Benjamin Franklin said there were two sure things in life, death and taxes. I guess that is true. Although I have a long way to go, I hope, I do know that I am growing older. Last month, some good friends of mine celebrated the 30th birthday of their eldest son. He just had a trip to Asia. He has grown what he calls a yeard, (a beard that has hardly seen scissors for 365 days). That is all well and good, but I can still remember the small boy I met some quarter of a century ago. He was a small boy who was always accepting, asked questions, and liked to laugh. Now suddenly he is a man of thirty travelling half way around the world. He has changed a great deal. I like to think that I haven't changed so much. I am still the same as when I first met this boy now man, aren't I? The mirror lies of course. There is grey in my beard that used to be very dark brown. There are a few wrinkles in my face that weren't there when this man with a yeard was just a boy. Isn't it just the mirror lying to me? Or have I really aged? My spirit says don't trust the mirror, but my head tells me that yes, I have changed. I am hopefully thousands of kilometres away from death's door, but my head tells me that I am inching, hopefully very slowly, towards that threshold.
The other thing we can't avoid is taxes. Now I may be a strange one. I don't mind paying taxes. Oh sure I use deductions to try to reduce what I pay, but in the end I gladly fork over my money to the government. I know that it is used to fund education of our children, provide health care to the sick, pave our roads, provide grants to the arts, help the poor, and countless other things that our government does. Yes I might cringe when I read about politicians retiring with gold plated pension schemes. I feel anger when I hear about corruption and abuse of power by government officials. I get upset when certain people, like the very wealthy, seem to benefit more in budgets and the most vulnerable, like those in aged care facilities, see their funding cuts. If I was running government, I would have different priorities. But in the end, I know that the taxes I begrudgingly pay each year, benefit everyone to some degree.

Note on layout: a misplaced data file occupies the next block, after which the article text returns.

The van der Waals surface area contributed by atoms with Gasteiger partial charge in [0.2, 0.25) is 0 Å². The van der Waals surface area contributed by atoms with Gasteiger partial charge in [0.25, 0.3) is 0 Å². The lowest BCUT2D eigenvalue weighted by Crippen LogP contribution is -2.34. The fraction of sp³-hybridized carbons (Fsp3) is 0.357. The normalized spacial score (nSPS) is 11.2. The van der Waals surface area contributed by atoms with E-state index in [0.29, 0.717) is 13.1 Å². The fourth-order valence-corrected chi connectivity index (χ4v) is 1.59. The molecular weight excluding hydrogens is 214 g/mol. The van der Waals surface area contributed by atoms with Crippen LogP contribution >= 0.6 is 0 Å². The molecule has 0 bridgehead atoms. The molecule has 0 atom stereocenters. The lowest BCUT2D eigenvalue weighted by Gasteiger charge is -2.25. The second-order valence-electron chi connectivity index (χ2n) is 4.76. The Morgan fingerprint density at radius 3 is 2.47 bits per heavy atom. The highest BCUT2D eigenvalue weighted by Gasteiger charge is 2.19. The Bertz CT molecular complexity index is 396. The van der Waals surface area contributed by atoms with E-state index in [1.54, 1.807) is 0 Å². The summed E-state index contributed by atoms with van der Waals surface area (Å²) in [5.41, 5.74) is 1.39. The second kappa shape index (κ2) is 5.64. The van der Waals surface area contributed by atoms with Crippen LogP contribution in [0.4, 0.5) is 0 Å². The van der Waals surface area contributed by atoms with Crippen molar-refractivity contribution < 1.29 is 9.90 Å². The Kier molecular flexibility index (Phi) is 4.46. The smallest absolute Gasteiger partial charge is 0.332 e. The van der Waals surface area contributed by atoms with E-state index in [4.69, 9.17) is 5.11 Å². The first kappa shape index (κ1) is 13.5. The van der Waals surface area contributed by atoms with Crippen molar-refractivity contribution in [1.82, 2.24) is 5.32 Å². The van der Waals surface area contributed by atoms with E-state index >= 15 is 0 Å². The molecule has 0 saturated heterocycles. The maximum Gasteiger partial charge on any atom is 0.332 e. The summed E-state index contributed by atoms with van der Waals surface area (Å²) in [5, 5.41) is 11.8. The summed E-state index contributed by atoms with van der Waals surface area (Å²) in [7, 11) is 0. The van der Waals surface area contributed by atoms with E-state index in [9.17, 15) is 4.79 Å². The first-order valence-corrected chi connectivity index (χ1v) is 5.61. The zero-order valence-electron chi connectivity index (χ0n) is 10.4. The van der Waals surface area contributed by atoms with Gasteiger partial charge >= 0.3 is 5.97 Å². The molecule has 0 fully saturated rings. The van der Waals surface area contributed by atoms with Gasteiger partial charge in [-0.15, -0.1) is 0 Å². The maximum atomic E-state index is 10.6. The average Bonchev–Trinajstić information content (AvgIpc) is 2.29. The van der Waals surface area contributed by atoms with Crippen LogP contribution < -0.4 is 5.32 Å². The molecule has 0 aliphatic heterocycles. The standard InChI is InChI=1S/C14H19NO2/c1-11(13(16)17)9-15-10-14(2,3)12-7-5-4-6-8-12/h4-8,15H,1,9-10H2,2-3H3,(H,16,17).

Some people are certain that they are very self sufficient. They reason that they work hard so they have earned everything that they have. Why do they need to take care of others? Why can't the others just take care of themselves? I know I like to thing of myself as independent. I work. I pay my bills. I am responsible for myself. But I know I don't do things all by myself. I cannot build safe buildings, so I rely on the skills of others. I can't fix my car, so I rely on mechanics. I can't dance ballet, so I let others do that. I might be able to do many things all by myself, but I rely on doctors, dentists, farmers, mechanics, airline pilots, scientists, road builders, engineers , teachers, nurses, and a whole bunch of other characters to allow me to live independently. So paying taxes allows others to do their work which allows me to live as I do. Paying taxes and helping to care for others in society, allows me to go on with the illusion that I am completely independent. Like death and growing older, taxes are unavoidable. But I believe that is a good thing. Blessings.